Christopher Turque, Fox News, June 28, 2016
The nation’s oldest public school–and the alma mater of five signers of the Declaration of Independence–is embroiled in a racial controversy that may be its biggest test in nearly 400 years.
Boston Latin School, founded in 1635 and still one of America’s most prestigious high schools, has undergone an administrative shakeup, faces growing demands from community leaders and is the subject of a federal investigation. The controversy arose after two black students claimed on YouTube that racism courses through hallways and classrooms, and the administration turns a blind eye.
“The fact that our administration failed to publicly denounce this behavior, or even say something to the students making the comments that was effective, has created an unsafe and racially hostile learning environment for students of color at B.L.S.,” recent graduates Meggie Noel and Kylie Webster-Cazeau, members of a group called “Black Leaders Aspiring for Change and Knowledge,” said on the video.
The video sparked investigations by the school district and the U.S. Attorney’s Office, as well as an ever-louder chorus of demands for resignations and reforms from civil rights groups. Faculty members have blamed Schools Superintendent Tommy Chang and Boston Mayor Marty Walsh for refusing to defend the administration.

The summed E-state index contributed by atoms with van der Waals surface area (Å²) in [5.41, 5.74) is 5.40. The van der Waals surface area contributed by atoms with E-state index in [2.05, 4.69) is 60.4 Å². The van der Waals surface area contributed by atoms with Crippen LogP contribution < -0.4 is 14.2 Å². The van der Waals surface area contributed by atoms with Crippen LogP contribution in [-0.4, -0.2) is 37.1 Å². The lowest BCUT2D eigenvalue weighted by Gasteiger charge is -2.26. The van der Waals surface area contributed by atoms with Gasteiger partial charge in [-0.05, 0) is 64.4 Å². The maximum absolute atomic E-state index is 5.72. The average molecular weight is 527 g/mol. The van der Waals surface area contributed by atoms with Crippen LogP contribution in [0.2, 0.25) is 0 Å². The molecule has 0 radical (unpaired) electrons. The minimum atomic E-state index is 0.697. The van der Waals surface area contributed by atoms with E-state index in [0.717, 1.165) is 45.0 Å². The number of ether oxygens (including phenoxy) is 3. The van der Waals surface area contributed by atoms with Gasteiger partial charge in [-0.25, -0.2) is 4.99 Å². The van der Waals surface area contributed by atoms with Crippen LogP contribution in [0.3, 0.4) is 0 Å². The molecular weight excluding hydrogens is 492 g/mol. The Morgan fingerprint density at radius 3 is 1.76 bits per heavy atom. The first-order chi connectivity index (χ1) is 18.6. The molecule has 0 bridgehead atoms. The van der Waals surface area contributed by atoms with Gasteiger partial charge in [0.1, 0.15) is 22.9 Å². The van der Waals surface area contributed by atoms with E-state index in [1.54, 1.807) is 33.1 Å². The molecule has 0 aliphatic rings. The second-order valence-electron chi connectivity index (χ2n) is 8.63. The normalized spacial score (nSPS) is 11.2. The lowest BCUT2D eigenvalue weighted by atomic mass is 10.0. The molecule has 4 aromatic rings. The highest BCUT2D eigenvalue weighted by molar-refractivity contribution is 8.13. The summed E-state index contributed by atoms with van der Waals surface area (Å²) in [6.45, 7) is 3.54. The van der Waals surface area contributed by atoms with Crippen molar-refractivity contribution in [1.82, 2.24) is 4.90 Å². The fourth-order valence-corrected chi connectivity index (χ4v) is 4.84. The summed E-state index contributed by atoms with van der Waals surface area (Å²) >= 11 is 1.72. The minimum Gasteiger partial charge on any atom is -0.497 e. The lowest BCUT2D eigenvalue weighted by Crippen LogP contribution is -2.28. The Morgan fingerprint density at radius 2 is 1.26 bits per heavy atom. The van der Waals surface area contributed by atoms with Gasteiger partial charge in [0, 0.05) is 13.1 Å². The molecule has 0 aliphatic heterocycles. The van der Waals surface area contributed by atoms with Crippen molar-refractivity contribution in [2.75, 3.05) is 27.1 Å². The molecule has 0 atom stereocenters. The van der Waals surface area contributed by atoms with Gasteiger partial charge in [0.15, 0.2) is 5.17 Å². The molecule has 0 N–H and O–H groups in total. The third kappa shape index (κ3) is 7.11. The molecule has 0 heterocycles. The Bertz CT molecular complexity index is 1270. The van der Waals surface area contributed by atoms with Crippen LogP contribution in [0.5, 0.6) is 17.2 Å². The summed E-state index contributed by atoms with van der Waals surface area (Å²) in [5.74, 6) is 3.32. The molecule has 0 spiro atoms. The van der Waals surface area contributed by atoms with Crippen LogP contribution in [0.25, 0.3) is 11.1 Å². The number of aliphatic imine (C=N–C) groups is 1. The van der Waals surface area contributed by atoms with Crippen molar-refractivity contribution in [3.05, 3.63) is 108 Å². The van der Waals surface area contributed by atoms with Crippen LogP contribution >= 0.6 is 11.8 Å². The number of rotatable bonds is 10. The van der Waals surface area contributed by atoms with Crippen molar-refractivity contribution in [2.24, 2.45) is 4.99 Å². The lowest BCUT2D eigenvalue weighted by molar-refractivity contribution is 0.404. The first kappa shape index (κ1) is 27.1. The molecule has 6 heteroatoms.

Last week, Headmaster Lynne Mooney Teta and Assistant Headmaster Michael Flynn, who worked at the school for more than half a century, resigned.
Their ousters were seen in some quarters as a cowardly sacrifice to an angry mob and in others as a necessary first step toward reclaiming the vaunted reputation of a school that has long purported to be a color-blind “escalator of upward mobility” for Boston’s poor and middle-class kids. Incidents involving alleged racism have occurred, but hard evidence that it is systemic or tolerated by the administration is elusive.
The school district investigation prompted by the video probed seven alleged incidents involving students or faculty and found all but one were handled appropriately by Teta’s staff. That case involved a boy who allegedly called a black girl a racial slur and threatened to lynch her while holding up an electrical cord. Investigators say Teta failed to inform the parents of both students. Teta says the white student was disciplined but details are kept confidential.
Another black student says during a class discussion of racism in “Huckleberry Finn,” her white teacher came up to her and asked, “what’s up, my n—-r?” The girl’s mother says Teta called in district investigators who found the teacher’s language “inappropriate,” but not grounds for discipline.
Curry says the same girl was mistreated a second time, when the school called police to the building, after she wrote online she felt like “shooting” a teacher. The student was suspended for 10 days, a penalty Curry likened to “criminalizing” black student misconduct.